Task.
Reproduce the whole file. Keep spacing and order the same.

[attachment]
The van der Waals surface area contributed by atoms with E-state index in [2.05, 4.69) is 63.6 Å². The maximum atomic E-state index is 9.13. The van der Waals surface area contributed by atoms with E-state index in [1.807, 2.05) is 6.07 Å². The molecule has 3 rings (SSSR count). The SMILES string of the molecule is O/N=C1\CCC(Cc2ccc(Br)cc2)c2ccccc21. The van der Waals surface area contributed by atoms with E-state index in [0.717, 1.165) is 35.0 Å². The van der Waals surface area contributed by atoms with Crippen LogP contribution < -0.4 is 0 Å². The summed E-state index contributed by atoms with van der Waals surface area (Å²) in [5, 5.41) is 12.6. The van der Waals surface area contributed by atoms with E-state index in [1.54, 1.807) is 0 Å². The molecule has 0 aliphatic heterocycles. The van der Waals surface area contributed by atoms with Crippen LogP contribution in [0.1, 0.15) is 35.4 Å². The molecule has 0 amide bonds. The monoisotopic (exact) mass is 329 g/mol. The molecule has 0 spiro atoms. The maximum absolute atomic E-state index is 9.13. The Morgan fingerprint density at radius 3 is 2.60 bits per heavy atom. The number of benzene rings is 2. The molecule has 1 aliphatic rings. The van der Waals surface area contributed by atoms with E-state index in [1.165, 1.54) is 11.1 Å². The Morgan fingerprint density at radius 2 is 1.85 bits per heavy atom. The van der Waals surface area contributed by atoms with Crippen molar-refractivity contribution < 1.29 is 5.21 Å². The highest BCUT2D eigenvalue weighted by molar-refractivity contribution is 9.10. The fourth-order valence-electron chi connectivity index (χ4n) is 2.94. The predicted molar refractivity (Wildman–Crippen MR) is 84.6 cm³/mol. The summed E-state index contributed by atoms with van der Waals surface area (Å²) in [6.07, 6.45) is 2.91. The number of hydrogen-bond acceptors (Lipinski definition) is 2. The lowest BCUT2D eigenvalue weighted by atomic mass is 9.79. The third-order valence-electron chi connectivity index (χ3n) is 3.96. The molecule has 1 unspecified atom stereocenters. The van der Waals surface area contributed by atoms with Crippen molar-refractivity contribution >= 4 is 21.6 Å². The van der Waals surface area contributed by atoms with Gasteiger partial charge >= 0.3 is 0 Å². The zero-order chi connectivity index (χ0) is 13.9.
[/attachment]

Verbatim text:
The van der Waals surface area contributed by atoms with E-state index in [2.05, 4.69) is 63.6 Å². The maximum atomic E-state index is 9.13. The van der Waals surface area contributed by atoms with E-state index in [1.807, 2.05) is 6.07 Å². The molecule has 3 rings (SSSR count). The SMILES string of the molecule is O/N=C1\CCC(Cc2ccc(Br)cc2)c2ccccc21. The van der Waals surface area contributed by atoms with E-state index in [0.717, 1.165) is 35.0 Å². The van der Waals surface area contributed by atoms with Crippen LogP contribution < -0.4 is 0 Å². The summed E-state index contributed by atoms with van der Waals surface area (Å²) in [5, 5.41) is 12.6. The van der Waals surface area contributed by atoms with E-state index in [1.54, 1.807) is 0 Å². The molecule has 0 aliphatic heterocycles. The van der Waals surface area contributed by atoms with Crippen LogP contribution in [0.1, 0.15) is 35.4 Å². The molecule has 0 amide bonds. The monoisotopic (exact) mass is 329 g/mol. The molecule has 0 spiro atoms. The maximum absolute atomic E-state index is 9.13. The Morgan fingerprint density at radius 3 is 2.60 bits per heavy atom. The number of benzene rings is 2. The molecule has 1 aliphatic rings. The van der Waals surface area contributed by atoms with E-state index in [1.165, 1.54) is 11.1 Å². The Morgan fingerprint density at radius 2 is 1.85 bits per heavy atom. The van der Waals surface area contributed by atoms with Crippen molar-refractivity contribution < 1.29 is 5.21 Å². The highest BCUT2D eigenvalue weighted by molar-refractivity contribution is 9.10. The fourth-order valence-electron chi connectivity index (χ4n) is 2.94. The predicted molar refractivity (Wildman–Crippen MR) is 84.6 cm³/mol. The summed E-state index contributed by atoms with van der Waals surface area (Å²) in [6.07, 6.45) is 2.91. The number of hydrogen-bond acceptors (Lipinski definition) is 2. The lowest BCUT2D eigenvalue weighted by atomic mass is 9.79. The third-order valence-electron chi connectivity index (χ3n) is 3.96. The molecule has 1 unspecified atom stereocenters. The van der Waals surface area contributed by atoms with Crippen molar-refractivity contribution >= 4 is 21.6 Å². The van der Waals surface area contributed by atoms with Gasteiger partial charge >= 0.3 is 0 Å². The zero-order chi connectivity index (χ0) is 13.9.